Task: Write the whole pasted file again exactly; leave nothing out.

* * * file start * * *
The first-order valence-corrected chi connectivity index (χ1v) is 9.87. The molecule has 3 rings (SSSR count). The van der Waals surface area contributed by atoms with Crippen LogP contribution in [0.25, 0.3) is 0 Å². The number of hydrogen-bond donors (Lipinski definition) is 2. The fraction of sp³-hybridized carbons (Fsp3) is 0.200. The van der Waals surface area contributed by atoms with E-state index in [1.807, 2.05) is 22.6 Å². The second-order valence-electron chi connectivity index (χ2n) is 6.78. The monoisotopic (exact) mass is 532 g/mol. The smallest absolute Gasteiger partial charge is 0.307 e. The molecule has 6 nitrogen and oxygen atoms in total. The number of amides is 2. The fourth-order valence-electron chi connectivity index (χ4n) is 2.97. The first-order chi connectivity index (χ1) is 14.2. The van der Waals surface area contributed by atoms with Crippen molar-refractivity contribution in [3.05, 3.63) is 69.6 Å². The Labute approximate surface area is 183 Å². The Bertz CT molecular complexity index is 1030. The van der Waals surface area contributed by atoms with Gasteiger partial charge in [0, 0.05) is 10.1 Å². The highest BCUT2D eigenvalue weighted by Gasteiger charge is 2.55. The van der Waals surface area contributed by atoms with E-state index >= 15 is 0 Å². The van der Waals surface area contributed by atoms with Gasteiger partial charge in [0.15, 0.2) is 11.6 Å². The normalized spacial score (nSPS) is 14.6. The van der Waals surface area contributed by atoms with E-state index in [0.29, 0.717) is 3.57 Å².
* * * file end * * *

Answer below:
The first-order valence-corrected chi connectivity index (χ1v) is 9.87. The molecule has 3 rings (SSSR count). The van der Waals surface area contributed by atoms with Crippen LogP contribution in [0.25, 0.3) is 0 Å². The number of hydrogen-bond donors (Lipinski definition) is 2. The fraction of sp³-hybridized carbons (Fsp3) is 0.200. The van der Waals surface area contributed by atoms with E-state index in [1.807, 2.05) is 22.6 Å². The second-order valence-electron chi connectivity index (χ2n) is 6.78. The monoisotopic (exact) mass is 532 g/mol. The smallest absolute Gasteiger partial charge is 0.307 e. The molecule has 6 nitrogen and oxygen atoms in total. The number of amides is 2. The fourth-order valence-electron chi connectivity index (χ4n) is 2.97. The first-order chi connectivity index (χ1) is 14.2. The van der Waals surface area contributed by atoms with Crippen molar-refractivity contribution in [3.05, 3.63) is 69.6 Å². The Labute approximate surface area is 183 Å². The Bertz CT molecular complexity index is 1030. The van der Waals surface area contributed by atoms with Gasteiger partial charge in [0, 0.05) is 10.1 Å². The highest BCUT2D eigenvalue weighted by Gasteiger charge is 2.55. The van der Waals surface area contributed by atoms with E-state index >= 15 is 0 Å². The van der Waals surface area contributed by atoms with Gasteiger partial charge in [0.15, 0.2) is 11.6 Å². The normalized spacial score (nSPS) is 14.6. The van der Waals surface area contributed by atoms with E-state index in [0.29, 0.717) is 3.57 Å².